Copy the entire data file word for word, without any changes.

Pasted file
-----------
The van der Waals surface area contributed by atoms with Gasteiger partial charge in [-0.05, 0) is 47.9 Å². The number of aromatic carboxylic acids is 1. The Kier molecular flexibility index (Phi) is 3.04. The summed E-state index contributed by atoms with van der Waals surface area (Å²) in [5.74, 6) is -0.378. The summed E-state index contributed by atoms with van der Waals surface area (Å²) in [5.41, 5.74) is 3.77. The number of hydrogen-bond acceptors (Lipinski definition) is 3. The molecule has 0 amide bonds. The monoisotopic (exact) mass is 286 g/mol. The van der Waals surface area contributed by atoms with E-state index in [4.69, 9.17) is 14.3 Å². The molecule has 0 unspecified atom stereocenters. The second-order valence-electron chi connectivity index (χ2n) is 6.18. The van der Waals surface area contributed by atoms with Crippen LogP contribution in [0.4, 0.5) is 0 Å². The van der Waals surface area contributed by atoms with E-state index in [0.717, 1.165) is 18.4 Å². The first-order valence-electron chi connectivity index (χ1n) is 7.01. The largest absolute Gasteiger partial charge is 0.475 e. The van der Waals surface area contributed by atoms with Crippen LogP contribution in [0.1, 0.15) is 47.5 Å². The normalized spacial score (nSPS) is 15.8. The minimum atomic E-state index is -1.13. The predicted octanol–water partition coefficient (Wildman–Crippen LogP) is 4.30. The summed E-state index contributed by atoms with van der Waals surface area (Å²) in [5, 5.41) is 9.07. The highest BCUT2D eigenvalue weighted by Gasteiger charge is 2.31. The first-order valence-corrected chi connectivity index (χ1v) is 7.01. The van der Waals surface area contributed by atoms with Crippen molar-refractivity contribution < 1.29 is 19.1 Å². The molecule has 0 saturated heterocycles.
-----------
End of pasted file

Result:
The van der Waals surface area contributed by atoms with Gasteiger partial charge in [-0.05, 0) is 47.9 Å². The number of aromatic carboxylic acids is 1. The Kier molecular flexibility index (Phi) is 3.04. The summed E-state index contributed by atoms with van der Waals surface area (Å²) in [5.74, 6) is -0.378. The summed E-state index contributed by atoms with van der Waals surface area (Å²) in [5.41, 5.74) is 3.77. The number of hydrogen-bond acceptors (Lipinski definition) is 3. The molecule has 0 amide bonds. The monoisotopic (exact) mass is 286 g/mol. The van der Waals surface area contributed by atoms with E-state index in [4.69, 9.17) is 14.3 Å². The molecule has 0 unspecified atom stereocenters. The second-order valence-electron chi connectivity index (χ2n) is 6.18. The van der Waals surface area contributed by atoms with Crippen LogP contribution in [0.4, 0.5) is 0 Å². The van der Waals surface area contributed by atoms with E-state index in [0.717, 1.165) is 18.4 Å². The first-order valence-electron chi connectivity index (χ1n) is 7.01. The largest absolute Gasteiger partial charge is 0.475 e. The van der Waals surface area contributed by atoms with Crippen LogP contribution in [0.1, 0.15) is 47.5 Å². The normalized spacial score (nSPS) is 15.8. The minimum atomic E-state index is -1.13. The predicted octanol–water partition coefficient (Wildman–Crippen LogP) is 4.30. The summed E-state index contributed by atoms with van der Waals surface area (Å²) in [5, 5.41) is 9.07. The highest BCUT2D eigenvalue weighted by Gasteiger charge is 2.31. The first-order valence-corrected chi connectivity index (χ1v) is 7.01. The van der Waals surface area contributed by atoms with Crippen molar-refractivity contribution < 1.29 is 19.1 Å². The molecule has 0 saturated heterocycles.